The42 uses cookies. By continuing to browse this site you are agreeing to our use of cookies. Click here to find out more »
Dublin: 5 °C Saturday 16 December, 2017
Advertisement

'I keep quite calm, I need to': Devin Toner rises above it all

Ireland’s most consistent presence doesn’t expend energy getting himself to the right emotional pitch.

GENTLE GIANT HAS never been the right description for Devin Toner.

There’s just too much brutality to his profession, too many collisions, grapples and heaves which can be attributed to the 6′ 11″ Ireland and Leinster lock on a weekly basis.

Devin Toner Source: Billy Stickland/INPHO

And yet, each and every time we speak to Toner, post-match or pre, he’s calm, solid, measured, unflappable.

Is there a disconnect somewhere along the way? Does Toner’s Mr Hyde come out to push that immense work-rate once he walks into a dressing room or crosses the white line?

Neither, according to the man himself as his long legs angle upwards from an armchair in Carton House this week.

He’s never seen the sin-bin while on Ireland duty, and has picked up just six yellow cards over 205 appearances for Leinster. So does he ever even get angry?

“Of course,” says the lock with a shrug. It’s just that he doesn’t need a rage to push him to the peak of his performance.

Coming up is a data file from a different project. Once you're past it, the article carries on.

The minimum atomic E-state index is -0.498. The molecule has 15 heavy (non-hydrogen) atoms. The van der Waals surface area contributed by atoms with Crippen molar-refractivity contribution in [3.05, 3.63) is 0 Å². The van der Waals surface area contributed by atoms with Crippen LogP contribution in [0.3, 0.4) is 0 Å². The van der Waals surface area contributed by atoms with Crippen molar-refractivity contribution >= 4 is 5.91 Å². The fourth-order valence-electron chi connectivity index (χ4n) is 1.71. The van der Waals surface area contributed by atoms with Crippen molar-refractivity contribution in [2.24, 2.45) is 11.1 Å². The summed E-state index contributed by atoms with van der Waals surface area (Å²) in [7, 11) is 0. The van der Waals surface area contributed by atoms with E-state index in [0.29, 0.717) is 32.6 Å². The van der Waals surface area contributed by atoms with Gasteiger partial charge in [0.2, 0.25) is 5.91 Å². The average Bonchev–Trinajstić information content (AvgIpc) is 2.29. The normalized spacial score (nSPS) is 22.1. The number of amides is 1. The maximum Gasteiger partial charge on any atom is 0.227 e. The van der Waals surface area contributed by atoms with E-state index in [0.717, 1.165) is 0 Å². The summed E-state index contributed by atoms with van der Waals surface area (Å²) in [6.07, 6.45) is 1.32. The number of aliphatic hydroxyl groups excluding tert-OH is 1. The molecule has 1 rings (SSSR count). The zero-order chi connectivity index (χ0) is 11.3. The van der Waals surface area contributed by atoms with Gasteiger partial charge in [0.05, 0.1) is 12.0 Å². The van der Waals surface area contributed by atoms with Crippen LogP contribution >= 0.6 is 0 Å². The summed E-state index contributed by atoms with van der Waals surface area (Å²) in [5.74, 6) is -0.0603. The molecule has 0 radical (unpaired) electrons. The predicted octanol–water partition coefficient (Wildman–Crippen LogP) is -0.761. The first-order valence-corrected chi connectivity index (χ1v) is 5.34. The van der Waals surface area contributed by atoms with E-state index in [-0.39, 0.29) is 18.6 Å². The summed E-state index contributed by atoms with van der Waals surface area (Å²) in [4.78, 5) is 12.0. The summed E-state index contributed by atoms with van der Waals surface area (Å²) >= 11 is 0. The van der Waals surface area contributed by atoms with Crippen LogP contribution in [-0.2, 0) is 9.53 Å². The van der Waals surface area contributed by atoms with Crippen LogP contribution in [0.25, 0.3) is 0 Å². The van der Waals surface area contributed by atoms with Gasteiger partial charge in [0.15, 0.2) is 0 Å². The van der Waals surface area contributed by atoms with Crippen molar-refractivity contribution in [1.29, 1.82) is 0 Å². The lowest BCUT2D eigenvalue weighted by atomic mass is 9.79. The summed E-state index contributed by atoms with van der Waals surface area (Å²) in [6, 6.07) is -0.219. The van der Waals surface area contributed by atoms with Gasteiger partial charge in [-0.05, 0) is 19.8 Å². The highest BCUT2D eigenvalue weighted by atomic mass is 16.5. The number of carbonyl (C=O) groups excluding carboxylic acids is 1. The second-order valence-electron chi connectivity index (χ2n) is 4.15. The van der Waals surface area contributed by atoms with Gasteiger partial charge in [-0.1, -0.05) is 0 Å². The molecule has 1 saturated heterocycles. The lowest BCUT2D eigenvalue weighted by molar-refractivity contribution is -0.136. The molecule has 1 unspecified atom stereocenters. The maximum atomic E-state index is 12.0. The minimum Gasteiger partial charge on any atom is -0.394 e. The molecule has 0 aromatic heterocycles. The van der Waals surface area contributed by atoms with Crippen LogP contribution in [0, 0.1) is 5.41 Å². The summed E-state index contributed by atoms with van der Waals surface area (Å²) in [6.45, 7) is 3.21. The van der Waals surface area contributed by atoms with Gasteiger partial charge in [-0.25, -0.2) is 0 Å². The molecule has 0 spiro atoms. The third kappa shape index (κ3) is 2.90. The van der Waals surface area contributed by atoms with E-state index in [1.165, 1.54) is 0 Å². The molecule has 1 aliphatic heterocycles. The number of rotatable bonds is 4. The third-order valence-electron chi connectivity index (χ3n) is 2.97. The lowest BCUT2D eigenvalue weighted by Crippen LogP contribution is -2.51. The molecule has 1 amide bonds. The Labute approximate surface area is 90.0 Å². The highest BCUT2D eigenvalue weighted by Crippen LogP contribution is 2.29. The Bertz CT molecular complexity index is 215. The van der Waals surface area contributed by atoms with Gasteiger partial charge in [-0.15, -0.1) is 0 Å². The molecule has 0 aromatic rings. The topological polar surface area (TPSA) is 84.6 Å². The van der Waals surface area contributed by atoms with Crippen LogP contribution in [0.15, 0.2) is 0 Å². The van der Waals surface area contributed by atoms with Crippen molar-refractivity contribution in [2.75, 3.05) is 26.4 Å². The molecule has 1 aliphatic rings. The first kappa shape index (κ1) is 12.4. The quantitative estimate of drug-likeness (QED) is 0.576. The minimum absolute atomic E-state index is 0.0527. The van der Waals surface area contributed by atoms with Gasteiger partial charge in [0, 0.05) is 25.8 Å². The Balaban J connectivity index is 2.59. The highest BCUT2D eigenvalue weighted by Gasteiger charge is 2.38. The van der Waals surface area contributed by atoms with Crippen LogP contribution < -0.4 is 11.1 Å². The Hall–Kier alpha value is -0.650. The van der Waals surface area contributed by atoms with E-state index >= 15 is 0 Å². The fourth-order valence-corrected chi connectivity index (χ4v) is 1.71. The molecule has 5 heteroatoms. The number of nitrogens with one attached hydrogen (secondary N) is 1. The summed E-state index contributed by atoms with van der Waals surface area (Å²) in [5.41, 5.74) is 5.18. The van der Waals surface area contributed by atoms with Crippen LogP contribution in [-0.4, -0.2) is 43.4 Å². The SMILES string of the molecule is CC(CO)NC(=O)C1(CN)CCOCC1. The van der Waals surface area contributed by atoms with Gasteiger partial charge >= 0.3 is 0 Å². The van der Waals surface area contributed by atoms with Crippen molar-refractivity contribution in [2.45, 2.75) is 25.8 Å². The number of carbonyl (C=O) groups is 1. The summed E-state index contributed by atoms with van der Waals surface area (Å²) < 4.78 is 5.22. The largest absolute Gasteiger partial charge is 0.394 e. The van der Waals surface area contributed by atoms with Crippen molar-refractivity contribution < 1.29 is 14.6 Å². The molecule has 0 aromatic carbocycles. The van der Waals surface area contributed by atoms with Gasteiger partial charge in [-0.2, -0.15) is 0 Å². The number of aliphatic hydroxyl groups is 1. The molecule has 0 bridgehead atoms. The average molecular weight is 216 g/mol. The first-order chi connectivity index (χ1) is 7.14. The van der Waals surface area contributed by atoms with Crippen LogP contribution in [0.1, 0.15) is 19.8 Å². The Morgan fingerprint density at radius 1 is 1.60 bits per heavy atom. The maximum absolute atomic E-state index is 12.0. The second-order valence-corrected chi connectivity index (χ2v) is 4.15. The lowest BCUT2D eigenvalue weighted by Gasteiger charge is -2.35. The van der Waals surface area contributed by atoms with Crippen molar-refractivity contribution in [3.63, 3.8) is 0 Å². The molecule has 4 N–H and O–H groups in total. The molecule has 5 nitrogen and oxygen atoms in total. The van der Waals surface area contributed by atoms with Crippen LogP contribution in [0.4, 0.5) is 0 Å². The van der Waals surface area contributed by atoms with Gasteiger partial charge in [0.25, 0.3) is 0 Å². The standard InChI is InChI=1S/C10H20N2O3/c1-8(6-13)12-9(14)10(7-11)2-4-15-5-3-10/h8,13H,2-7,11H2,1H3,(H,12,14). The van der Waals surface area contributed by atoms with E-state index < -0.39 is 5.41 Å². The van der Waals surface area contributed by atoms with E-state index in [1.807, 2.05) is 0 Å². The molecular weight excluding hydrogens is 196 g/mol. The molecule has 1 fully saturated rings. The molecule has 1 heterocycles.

“I’d like to think from my demeanour I keep quite calm on the pitch as well. I need to be when calling line-outs, trying to think about the game-plan and moves, what we’re going to do.

“I wouldn’t say I go from 0-60, I just get on with it.”

This ability to rise above it all is a central part of why Toner has been a near-permanent feature of Joe Schmidt’s pack.

Until taking a back seat to Donnacha Ryan and Iain Henderson against England in March, the only even gaps in the Meathman’s steady list of international appearances were the less-than-key occasions where Schmidt imposed a rest on him. When it comes to the very biggest games, Toner is essential.

I take a lot of confidence from that. My injury profile stands to me as well, it shows that I do try to take care of myself.”

Indeed, his relentless caps chase has resulted in a remarkably low injury count. He’s exceptionally durable and the only thing making him feel old is the presence of a 21 and a 22-year-old lock bounding around him, eyeing up his jersey, wondering how it might fit. Throw Ultan Dillane and Iain Henderson into the mix too and Toner has more than enough competition to keep him on his toes no matter what his track record says.

“I say I feel old, but in my body I don’t. It’s just around the place I feel older than all the rest of them. But I actually feel better than I did last year, to be honest.

“I’d like to think I’m playing better, I’ve lost a fair bit of weight and I’m getting around the pitch a bit more. I feel better in my body than I did last year.”

Devin Toner, CJ Stander and Conor Murray during the anthems Source: Dan Sheridan/INPHO

There was a time when Toner had to work hard to keep weight on that lengthy frame. No such trouble once you cross into your 30s though, and his decrease from 131 kgs to 123 kg for this season is mostly down to some gruelling stints on the watt bike in Clonskeagh.

“A lot of that was fat,” he says, “it’s a fair amount of weight to be carrying around.